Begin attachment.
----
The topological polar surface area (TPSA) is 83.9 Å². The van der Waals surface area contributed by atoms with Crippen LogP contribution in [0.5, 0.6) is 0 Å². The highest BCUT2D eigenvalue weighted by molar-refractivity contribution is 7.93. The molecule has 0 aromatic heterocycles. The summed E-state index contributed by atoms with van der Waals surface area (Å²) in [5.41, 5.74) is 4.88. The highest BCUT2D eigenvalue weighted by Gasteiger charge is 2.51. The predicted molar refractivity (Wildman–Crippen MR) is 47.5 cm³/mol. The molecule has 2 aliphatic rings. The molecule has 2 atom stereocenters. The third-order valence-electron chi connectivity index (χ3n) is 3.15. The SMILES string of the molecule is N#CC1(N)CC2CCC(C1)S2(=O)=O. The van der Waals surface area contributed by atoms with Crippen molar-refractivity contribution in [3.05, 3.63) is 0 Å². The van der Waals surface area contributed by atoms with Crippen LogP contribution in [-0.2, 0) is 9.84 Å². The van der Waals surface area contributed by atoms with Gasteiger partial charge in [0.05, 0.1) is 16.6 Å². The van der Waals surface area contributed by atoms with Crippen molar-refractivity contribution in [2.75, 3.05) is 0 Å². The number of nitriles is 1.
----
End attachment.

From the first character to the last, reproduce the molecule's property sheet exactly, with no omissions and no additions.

The topological polar surface area (TPSA) is 83.9 Å². The van der Waals surface area contributed by atoms with Crippen LogP contribution in [0.5, 0.6) is 0 Å². The highest BCUT2D eigenvalue weighted by molar-refractivity contribution is 7.93. The molecule has 0 aromatic heterocycles. The summed E-state index contributed by atoms with van der Waals surface area (Å²) in [5.41, 5.74) is 4.88. The highest BCUT2D eigenvalue weighted by Gasteiger charge is 2.51. The predicted molar refractivity (Wildman–Crippen MR) is 47.5 cm³/mol. The molecule has 2 aliphatic rings. The molecule has 2 atom stereocenters. The third-order valence-electron chi connectivity index (χ3n) is 3.15. The SMILES string of the molecule is N#CC1(N)CC2CCC(C1)S2(=O)=O. The van der Waals surface area contributed by atoms with Crippen molar-refractivity contribution in [3.05, 3.63) is 0 Å². The van der Waals surface area contributed by atoms with Crippen LogP contribution in [-0.2, 0) is 9.84 Å². The van der Waals surface area contributed by atoms with Gasteiger partial charge in [0.05, 0.1) is 16.6 Å². The van der Waals surface area contributed by atoms with Crippen molar-refractivity contribution in [2.75, 3.05) is 0 Å². The number of nitriles is 1.